Date of Award
Master of Science (MS)
Developmental morphology of the axial skeleton of Esox lucius (i.e., northern pike and type species) and E. masquinongy (i.e., muskellunge) was investigated. More than 1,000 specimens were examined ranging in size from approximately 10 mm notochordal length (NL) post-hatching juveniles to over 80 mm standard length (SL) foraging sub-adults. Results show that regardless of individual variation, the relative sequence of bone formation and mineralization is consistent between the two species. This consistent developmental pattern enabled construction of an ontogenetic staging scheme of eight developmental stages, each characterized by one defining criterion. The first appearance in cartilage and/or first sign of mineralization of each axial skeleton bone was plotted against time and age for each species and compared. Observed variation in bone development (e.g., number of epurals) inconsistent with the published literature is discussed. Based on the entire developmental study, Esox lucius grows in size faster than E. masquinongy, but its axial skeleton develops and mineralizes slower. For example, at 25 mm SL, the axial skeleton of E. masquinongy is 55% mineralized, while E. lucius is only 25% mineralized. Esox masquinongy at this point however, is 1000 hrs old, while E. lucius is only 700 hrs. These results suggest that E. masquinongy has adapted a developmental strategy whereby more energy is put into skeletal development than growth in size. This strategy may reflect E. masquinongy's early foraging behavior. Unlike E. lucius, E. masquinongy absorbs its yolk sac earlier in life, and becomes an active predator just a few days after hatching. A well mineralized axial skeleton with developed dentition would facilitate this early predacious behavior.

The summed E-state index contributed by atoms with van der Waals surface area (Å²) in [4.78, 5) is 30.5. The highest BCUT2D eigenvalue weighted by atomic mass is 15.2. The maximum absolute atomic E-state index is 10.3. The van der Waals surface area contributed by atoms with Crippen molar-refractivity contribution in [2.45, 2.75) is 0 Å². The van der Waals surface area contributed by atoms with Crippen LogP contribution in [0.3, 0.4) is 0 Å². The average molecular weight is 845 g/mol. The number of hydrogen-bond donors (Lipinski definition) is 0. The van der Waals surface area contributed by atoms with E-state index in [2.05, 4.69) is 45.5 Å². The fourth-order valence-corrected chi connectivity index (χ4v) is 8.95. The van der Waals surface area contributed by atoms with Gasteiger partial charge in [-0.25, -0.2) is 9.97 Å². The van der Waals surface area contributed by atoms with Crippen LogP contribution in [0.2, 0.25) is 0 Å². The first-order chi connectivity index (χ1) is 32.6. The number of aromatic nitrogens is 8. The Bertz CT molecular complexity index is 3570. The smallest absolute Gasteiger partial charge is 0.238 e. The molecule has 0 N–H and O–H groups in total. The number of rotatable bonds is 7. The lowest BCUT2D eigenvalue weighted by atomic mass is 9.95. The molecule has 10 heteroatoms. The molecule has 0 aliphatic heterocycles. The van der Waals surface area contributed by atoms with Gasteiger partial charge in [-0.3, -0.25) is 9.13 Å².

Burdi, Amanda Maria, "Morphological Development of the Axial Skeletons of Esox Lucius and Esox Masquinongy (Euteleostei: Esociforms), with Comparisons in Developmental and Mineralization Rates." (2010). Master's Theses. 556.
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Copyright © 2010 Amanda Maria Burdi